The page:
Government Cutbacks Leave Faith-Based Services Hurting
Feb. 20, 2009, Washington Post — Faith-based charities, which provide an enormous array of private social services to the nation's sick, elderly and poor, are facing unprecedented cutbacks from one of their biggest funders: the government.
The nation's economic woes have led local and state government agencies across the country to reduce contracts and grants or delay payments to the groups, which have been forced to eliminate programs, lay off staff or try to borrow money in a tight lending market. In the Washington region, where the Maryland, Virginia and District budgets are being developed, faith-based charities from Catholic Charities of the Archdiocese of Washington to the Salvation Army's National Capital Area Command are freezing job vacancies, postponing initiatives and rallying their religious congregations to dig deeper into their pockets.
Government leaders are also urging the organizations to increase their fundraising, but political leaders and the groups say that the economy is causing deep cuts in private giving. Ken Kozloff, chief executive of the Jewish Social Service Agency, with offices in Montgomery and Fairfax counties, has seen its private donations fall almost 10 percent, but its client roster has grown 35 percent. It gets half of its revenue from federal, state and local governments.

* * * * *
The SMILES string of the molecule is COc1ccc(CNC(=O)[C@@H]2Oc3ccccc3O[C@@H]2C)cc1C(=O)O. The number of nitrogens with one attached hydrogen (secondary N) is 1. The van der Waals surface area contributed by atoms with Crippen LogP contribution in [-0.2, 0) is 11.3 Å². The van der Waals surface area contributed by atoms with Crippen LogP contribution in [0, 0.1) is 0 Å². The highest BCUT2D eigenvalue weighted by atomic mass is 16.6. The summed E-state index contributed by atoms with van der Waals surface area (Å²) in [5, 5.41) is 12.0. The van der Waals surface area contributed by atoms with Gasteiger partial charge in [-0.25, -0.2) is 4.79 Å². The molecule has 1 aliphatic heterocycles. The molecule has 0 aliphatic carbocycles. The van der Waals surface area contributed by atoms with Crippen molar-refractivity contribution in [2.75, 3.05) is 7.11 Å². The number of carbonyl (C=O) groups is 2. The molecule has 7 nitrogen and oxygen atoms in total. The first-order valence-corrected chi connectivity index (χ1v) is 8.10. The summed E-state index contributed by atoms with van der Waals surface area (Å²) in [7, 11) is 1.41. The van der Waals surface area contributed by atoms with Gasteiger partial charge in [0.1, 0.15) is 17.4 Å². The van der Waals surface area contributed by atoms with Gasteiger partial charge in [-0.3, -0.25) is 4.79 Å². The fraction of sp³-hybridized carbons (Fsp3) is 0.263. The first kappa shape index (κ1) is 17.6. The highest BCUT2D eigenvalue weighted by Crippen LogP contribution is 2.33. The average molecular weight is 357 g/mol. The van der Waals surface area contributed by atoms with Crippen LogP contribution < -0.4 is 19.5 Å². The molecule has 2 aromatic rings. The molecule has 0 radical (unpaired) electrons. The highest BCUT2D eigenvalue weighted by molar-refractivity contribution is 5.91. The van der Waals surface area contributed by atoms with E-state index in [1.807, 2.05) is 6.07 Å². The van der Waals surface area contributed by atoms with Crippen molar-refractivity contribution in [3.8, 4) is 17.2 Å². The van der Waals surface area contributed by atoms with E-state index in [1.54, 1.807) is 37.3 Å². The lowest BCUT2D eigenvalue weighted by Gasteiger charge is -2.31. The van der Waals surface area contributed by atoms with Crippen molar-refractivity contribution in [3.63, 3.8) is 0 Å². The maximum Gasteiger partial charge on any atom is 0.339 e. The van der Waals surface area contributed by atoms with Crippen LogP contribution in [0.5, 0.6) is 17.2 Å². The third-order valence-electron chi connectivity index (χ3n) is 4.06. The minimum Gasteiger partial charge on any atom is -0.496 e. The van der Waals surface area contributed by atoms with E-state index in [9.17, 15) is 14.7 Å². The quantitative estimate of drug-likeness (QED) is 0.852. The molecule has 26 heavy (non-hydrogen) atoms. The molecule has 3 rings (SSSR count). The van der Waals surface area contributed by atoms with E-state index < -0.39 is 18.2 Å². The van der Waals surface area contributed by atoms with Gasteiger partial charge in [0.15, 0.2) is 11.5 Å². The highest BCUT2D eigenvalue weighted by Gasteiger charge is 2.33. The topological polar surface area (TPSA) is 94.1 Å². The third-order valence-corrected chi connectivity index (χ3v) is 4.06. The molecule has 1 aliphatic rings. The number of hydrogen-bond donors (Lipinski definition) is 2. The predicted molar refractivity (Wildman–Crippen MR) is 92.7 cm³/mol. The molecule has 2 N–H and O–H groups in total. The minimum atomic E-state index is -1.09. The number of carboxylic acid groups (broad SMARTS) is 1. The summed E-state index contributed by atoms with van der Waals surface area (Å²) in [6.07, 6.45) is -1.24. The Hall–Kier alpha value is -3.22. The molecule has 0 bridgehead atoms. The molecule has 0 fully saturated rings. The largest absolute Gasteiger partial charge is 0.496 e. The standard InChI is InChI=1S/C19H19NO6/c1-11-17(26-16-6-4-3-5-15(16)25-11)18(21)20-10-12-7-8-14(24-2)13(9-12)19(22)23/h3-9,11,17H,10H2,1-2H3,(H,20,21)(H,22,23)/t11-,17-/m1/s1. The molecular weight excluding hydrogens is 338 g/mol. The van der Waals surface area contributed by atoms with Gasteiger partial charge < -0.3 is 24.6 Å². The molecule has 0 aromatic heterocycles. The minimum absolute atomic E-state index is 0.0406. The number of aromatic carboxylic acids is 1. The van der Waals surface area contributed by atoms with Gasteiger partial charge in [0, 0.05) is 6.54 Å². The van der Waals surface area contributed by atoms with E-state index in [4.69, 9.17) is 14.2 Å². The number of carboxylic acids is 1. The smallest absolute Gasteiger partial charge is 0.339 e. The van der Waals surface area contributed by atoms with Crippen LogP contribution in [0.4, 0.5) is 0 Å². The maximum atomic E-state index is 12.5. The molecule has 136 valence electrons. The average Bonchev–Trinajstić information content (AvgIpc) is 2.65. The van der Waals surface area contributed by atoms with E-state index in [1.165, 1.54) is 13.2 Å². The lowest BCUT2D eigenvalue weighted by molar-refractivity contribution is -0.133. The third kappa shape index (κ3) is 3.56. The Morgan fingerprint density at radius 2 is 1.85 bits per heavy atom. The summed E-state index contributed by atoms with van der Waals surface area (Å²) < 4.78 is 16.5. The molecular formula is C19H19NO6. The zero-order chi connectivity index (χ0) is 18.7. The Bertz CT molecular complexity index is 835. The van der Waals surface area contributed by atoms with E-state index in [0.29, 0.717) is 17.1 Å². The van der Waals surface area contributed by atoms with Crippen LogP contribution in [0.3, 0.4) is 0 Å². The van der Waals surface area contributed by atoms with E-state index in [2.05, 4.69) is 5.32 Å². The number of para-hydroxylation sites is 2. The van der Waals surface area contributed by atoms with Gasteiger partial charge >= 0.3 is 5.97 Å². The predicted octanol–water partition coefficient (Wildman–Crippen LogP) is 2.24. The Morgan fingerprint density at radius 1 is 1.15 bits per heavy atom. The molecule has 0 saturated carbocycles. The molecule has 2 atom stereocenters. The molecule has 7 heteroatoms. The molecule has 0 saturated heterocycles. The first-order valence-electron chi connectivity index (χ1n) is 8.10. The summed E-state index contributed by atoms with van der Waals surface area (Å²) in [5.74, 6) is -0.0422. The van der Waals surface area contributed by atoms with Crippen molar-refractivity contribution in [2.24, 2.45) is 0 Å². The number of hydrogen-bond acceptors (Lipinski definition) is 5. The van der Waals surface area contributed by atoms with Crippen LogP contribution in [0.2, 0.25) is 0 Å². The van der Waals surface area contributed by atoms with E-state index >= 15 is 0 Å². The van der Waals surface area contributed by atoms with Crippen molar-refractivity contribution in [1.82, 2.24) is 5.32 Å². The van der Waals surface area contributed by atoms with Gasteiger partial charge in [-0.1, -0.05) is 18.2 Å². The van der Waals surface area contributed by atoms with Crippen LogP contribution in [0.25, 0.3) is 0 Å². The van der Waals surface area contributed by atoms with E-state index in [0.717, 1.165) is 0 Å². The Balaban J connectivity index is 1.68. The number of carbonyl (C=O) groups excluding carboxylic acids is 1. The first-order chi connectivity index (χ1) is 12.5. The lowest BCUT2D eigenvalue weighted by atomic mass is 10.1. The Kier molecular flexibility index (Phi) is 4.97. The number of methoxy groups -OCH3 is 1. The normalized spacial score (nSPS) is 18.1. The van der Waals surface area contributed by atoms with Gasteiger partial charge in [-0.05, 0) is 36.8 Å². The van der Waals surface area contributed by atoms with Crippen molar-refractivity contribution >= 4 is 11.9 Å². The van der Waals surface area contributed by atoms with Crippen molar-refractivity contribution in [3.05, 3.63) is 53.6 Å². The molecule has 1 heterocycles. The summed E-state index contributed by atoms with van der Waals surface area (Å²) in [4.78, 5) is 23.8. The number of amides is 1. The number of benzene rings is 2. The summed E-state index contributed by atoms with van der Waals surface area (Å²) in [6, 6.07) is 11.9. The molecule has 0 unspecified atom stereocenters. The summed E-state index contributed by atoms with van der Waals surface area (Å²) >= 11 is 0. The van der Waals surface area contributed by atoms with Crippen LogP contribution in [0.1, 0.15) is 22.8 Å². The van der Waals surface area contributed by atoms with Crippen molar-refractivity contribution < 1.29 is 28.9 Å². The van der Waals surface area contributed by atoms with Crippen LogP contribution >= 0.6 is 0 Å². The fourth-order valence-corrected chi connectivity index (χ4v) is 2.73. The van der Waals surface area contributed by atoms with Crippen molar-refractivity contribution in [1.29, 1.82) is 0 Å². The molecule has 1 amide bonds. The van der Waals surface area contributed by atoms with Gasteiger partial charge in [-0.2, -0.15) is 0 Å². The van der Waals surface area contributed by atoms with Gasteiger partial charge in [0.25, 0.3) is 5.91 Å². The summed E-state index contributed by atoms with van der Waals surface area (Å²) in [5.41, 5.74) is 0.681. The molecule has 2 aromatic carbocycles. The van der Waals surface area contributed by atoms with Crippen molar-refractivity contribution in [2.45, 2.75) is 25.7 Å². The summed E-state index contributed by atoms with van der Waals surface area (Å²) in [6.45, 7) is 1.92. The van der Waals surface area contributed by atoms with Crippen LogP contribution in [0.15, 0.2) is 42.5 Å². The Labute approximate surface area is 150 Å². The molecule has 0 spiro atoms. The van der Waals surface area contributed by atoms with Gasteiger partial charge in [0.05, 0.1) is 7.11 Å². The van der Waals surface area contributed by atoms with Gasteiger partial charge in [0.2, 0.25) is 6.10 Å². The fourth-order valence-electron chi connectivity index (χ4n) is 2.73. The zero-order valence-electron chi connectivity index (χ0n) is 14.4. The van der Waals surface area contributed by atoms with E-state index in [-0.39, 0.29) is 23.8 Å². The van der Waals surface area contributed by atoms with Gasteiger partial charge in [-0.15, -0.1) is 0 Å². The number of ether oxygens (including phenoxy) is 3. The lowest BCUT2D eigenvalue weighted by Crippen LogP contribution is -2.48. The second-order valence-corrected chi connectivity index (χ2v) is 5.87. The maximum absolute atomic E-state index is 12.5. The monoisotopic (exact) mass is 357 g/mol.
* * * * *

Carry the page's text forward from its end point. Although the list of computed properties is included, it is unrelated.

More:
Without government funding, "where are the resources going to come from?" asked Kozloff. "How do we serve people? How do we keep people's lives whole?"
Faith groups elsewhere in the country are feeling the strain. California is soon expected to make its payments to faith groups, and other organizations, as IOUs instead of cash. In Illinois, a local Lutheran social services agency is owed $4 million. A Lutheran social services agency in Minnesota closed four residential facilities for troubled adolescents after the state slashed its funding. And in Newark, New Jersey cut a $1 million contract to the local Catholic Charities, which provided job training and other assistance to 400 mentally ill welfare recipients, forcing it to shut down the program and lay off about a dozen people.